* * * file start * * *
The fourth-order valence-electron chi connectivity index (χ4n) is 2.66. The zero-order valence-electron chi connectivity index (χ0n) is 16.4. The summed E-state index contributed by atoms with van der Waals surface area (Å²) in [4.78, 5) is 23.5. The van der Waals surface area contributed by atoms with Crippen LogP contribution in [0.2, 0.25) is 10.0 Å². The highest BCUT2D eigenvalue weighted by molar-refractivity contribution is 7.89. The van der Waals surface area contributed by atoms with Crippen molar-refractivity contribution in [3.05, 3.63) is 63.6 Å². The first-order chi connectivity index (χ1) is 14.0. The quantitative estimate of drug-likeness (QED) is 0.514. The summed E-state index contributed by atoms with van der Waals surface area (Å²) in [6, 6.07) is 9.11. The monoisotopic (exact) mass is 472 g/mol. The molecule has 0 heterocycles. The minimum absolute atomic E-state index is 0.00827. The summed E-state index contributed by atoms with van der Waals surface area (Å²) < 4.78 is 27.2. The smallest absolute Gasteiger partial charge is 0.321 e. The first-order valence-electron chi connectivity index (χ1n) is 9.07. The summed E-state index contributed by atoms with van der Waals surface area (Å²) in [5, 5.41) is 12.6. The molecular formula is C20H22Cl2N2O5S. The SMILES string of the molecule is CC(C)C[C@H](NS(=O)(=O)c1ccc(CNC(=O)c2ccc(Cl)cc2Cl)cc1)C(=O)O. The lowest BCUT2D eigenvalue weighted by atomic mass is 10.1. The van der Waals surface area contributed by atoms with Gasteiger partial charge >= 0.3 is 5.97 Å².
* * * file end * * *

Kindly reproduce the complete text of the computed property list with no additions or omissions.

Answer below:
The fourth-order valence-electron chi connectivity index (χ4n) is 2.66. The zero-order valence-electron chi connectivity index (χ0n) is 16.4. The summed E-state index contributed by atoms with van der Waals surface area (Å²) in [4.78, 5) is 23.5. The van der Waals surface area contributed by atoms with Crippen LogP contribution in [0.2, 0.25) is 10.0 Å². The highest BCUT2D eigenvalue weighted by molar-refractivity contribution is 7.89. The van der Waals surface area contributed by atoms with Crippen molar-refractivity contribution in [3.05, 3.63) is 63.6 Å². The first-order chi connectivity index (χ1) is 14.0. The quantitative estimate of drug-likeness (QED) is 0.514. The summed E-state index contributed by atoms with van der Waals surface area (Å²) in [6, 6.07) is 9.11. The monoisotopic (exact) mass is 472 g/mol. The molecule has 0 heterocycles. The minimum absolute atomic E-state index is 0.00827. The summed E-state index contributed by atoms with van der Waals surface area (Å²) < 4.78 is 27.2. The smallest absolute Gasteiger partial charge is 0.321 e. The first-order valence-electron chi connectivity index (χ1n) is 9.07. The summed E-state index contributed by atoms with van der Waals surface area (Å²) in [5, 5.41) is 12.6. The molecular formula is C20H22Cl2N2O5S. The SMILES string of the molecule is CC(C)C[C@H](NS(=O)(=O)c1ccc(CNC(=O)c2ccc(Cl)cc2Cl)cc1)C(=O)O. The lowest BCUT2D eigenvalue weighted by atomic mass is 10.1. The van der Waals surface area contributed by atoms with Gasteiger partial charge >= 0.3 is 5.97 Å².